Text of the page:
Wondering what is an LLC? LLC is a Limited Liability company. One of the most favorite legal entity structures that can be taxed as a Corporation or a partnership or as a sole proprietorship. This legal entity structure is not available in Canada. However, this could be the most tax-effective business structure for Canadians looking to incorporate in the United States.
Limited Liability Company (LLC) is one of the available business structures in the United States. There are many other legal entities/business structures in the United States. If you want to know more about that, please visit our blog “Business structures.” However, LLC is the most favorite business structure available for you if you are a non-resident of the USA. The rules for the formation and operations of LLC are different in different states. So, specific details need to be obtained if you are interested in forming a Limited Liability Corporation in the United States.
LLC as a business structure comprises different members, and members can be corporations, individuals, foreign entities, and other LLCs. Further, there is no restriction on the number of members in the LLC. On the other hand, some states do allow the formation of the single-member LLC. So, the state’s rules are flexible for the different states.
However, the general rule is that banks and insurance companies cannot be LLC. There are special rules for foreign LLCs, and you need to check specific state requirements and federal tax regulations to get further information.
Tax treatment of LLC is dependent on the number of members and the elections made regarding tax treatment. IRS can treat the LLC as a partnership, corporation, or as a disregarded entity. The entity with two members is treated like a partnership; however, they can elect to be treated as a corporation by filing Form 8832. Single-member LLC can file Form 8832 to elect to be treated as a corporation. However, single-member LLC is still considered to be a separate entity for employment and excise taxes. A single-member LLC can elect to be treated as a disregarded entity for tax purposes. When an LLC is treated as a disregarded entity then it becomes a pass-though entity for tax purposes. Income and losses at the tax year-end pass through its member. The member reports the income or loss from LLC on its individual income tax return and pays taxes as applicable.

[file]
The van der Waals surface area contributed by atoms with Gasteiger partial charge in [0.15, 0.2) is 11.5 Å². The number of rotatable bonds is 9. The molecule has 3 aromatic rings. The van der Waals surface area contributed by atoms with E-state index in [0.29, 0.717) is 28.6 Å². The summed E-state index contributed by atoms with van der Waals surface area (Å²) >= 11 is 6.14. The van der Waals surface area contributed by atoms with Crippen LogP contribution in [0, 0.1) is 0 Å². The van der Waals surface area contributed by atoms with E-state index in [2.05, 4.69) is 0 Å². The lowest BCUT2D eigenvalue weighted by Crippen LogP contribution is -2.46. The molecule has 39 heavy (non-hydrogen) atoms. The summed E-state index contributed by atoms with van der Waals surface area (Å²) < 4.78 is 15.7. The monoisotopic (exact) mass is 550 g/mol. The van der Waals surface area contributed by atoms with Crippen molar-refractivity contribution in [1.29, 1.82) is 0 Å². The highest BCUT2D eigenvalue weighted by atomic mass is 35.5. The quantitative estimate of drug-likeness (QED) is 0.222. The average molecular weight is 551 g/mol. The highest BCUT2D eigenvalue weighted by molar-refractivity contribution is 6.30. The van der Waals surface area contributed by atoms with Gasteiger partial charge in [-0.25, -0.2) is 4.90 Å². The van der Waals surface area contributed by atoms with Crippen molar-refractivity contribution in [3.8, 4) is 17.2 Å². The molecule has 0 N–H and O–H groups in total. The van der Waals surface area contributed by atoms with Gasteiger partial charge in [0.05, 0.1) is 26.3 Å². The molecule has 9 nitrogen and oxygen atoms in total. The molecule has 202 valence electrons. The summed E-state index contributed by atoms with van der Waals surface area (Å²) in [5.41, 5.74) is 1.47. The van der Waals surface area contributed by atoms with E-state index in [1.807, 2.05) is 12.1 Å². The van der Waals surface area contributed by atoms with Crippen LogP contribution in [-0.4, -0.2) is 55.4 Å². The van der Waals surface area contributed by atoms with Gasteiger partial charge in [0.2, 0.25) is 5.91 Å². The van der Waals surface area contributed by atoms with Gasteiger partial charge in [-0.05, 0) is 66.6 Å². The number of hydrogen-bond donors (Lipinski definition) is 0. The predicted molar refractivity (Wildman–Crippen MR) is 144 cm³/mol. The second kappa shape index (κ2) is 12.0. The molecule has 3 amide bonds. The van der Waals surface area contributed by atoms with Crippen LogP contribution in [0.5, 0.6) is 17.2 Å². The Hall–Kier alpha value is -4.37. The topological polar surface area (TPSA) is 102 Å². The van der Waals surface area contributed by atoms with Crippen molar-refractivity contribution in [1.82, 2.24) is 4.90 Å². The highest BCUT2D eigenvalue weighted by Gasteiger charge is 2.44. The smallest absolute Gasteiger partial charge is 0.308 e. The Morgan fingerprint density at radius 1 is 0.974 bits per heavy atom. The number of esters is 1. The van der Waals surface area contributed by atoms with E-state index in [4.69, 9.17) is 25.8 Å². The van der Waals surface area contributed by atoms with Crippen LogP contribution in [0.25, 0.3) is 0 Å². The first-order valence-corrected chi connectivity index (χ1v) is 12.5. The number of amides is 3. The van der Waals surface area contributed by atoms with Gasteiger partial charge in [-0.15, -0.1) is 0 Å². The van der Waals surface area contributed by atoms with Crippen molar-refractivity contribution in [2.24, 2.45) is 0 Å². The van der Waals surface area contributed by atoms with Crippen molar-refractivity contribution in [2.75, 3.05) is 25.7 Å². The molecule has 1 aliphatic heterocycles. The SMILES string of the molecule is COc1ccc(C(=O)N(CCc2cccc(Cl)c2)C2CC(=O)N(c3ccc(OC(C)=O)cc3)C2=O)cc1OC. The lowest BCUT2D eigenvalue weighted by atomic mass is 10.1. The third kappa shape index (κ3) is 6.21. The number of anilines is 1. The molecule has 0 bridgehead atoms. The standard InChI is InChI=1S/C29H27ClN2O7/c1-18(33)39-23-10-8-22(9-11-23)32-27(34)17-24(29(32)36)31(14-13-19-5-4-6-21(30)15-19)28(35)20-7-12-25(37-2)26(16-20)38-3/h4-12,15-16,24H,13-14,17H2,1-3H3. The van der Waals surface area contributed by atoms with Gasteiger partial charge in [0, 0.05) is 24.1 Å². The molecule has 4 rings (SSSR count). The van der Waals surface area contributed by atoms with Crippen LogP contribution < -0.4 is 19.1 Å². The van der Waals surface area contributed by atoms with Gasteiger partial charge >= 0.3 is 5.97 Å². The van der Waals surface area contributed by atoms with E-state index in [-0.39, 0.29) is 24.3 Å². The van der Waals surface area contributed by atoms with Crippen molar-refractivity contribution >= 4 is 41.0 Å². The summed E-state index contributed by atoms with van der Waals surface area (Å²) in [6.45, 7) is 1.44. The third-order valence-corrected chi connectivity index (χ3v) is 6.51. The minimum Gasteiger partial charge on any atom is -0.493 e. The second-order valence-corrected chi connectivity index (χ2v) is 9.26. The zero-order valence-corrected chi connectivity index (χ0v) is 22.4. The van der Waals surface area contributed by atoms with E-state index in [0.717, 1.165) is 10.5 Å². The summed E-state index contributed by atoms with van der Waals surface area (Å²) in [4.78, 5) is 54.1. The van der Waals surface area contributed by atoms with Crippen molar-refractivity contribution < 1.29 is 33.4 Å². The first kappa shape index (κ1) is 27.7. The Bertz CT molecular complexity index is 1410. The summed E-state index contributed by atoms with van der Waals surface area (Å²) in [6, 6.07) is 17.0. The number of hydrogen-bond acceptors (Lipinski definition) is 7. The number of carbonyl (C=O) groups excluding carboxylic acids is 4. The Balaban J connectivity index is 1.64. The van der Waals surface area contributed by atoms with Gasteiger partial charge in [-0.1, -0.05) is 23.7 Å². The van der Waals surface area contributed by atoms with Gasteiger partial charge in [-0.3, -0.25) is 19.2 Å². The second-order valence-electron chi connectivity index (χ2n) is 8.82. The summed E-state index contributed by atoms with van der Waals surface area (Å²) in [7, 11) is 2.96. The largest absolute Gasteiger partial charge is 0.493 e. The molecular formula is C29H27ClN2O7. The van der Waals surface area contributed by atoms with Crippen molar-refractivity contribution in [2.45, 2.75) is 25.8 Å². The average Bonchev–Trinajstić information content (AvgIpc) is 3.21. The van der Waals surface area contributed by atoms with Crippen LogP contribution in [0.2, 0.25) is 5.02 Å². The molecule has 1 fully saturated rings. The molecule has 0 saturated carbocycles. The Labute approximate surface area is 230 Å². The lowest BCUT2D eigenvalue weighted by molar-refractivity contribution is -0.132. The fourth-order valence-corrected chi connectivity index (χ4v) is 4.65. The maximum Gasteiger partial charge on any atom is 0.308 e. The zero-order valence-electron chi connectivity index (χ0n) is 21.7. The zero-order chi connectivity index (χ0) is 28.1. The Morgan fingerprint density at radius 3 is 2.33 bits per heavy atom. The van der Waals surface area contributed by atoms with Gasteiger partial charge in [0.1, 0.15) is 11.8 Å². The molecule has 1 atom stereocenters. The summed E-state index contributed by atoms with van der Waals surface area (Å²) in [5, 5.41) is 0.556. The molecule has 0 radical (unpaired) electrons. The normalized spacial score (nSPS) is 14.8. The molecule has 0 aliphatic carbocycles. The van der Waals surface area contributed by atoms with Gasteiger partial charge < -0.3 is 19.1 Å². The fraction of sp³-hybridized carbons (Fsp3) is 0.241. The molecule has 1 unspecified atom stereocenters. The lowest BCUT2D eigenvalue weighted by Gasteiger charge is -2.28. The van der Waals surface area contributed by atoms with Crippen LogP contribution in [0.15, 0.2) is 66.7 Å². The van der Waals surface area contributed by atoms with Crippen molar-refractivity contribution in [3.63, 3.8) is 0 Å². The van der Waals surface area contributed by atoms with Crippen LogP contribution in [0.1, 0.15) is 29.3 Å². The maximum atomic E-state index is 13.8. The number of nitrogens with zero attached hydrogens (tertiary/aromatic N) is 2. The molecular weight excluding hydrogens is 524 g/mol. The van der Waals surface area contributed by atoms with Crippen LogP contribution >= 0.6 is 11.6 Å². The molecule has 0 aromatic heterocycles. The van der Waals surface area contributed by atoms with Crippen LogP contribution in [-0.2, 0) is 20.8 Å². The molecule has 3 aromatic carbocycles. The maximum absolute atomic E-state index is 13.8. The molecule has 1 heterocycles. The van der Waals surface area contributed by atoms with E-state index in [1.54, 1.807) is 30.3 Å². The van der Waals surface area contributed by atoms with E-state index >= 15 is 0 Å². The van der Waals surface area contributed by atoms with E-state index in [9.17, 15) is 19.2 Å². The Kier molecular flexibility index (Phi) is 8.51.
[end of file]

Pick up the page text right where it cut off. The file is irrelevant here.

Your election can not take effect more than 75 days prior to the date of filing such an election. If an entity intends to change its default classification for federal tax purposes, it must file form 8832, Entity Classification Election. Further, election for classification remains effective not later than twelve months of the election date. However, LLC may be eligible for the late election relief.
Normal partnership rules apply to the partners if the LLC has elected to be taxed as a partnership. Partners will be liable to report their share of the income, deductions, and credit on their tax returns. In other words, each of the partners will be assessed as self-employed for tax assessment purposes. On the other hand, if LLC is treated as a corporation, Form 1120 must be filed. In this scenario, all the provisions of corporate taxation will apply.
Once an entity opts to change its classification, it can’t be changed in the next 60 months after the effective date of the election. Further information can be obtained from section 301.7701-3(c) and the Form 8832 instructions.
Significant tax consequences can be expected based on the following transactions deemed to occur due to the election.
Partnership to the corporation- This election to change tax position from partnership to a corporation is treated like partnership transfers all assets and liabilities to the corporation against stocks. The partnership is immediately liquidated once the corporation is formed.
Further information can be obtained from Partnership Distributions in Pub. 541 and Property Exchanged for Stock in Pub. 542 or contact our office.
Corporation to partnership- This election is treated as a transfer of the corporation’s assets and liabilities to the shareholders, subsequently transferred to partners in an ownership ratio. Further information on the election can be obtained from Pub. 541 and Distributions to Shareholders in Pub. 542 or contact our office.
Corporation to a disregarded entity – This election is treated like the corporation’s liquidation and transfer of all assets and liabilities to the single owner. Further information on this election can be obtained from Distributions to Shareholders in Pub. 542 or contact our office.
A disregarded entity to the corporation – This election is treated as the owner of the business transfers all of its assets and liabilities to the corporation against receipt of the stock.
Disclaimer: Information in the blog/post/article has been presented for a broad and simple understanding. This is not legal advice. RKB Accounting & Tax Services does not accept any liability for its application in any real situations. You need to contact your accountant or us for further information.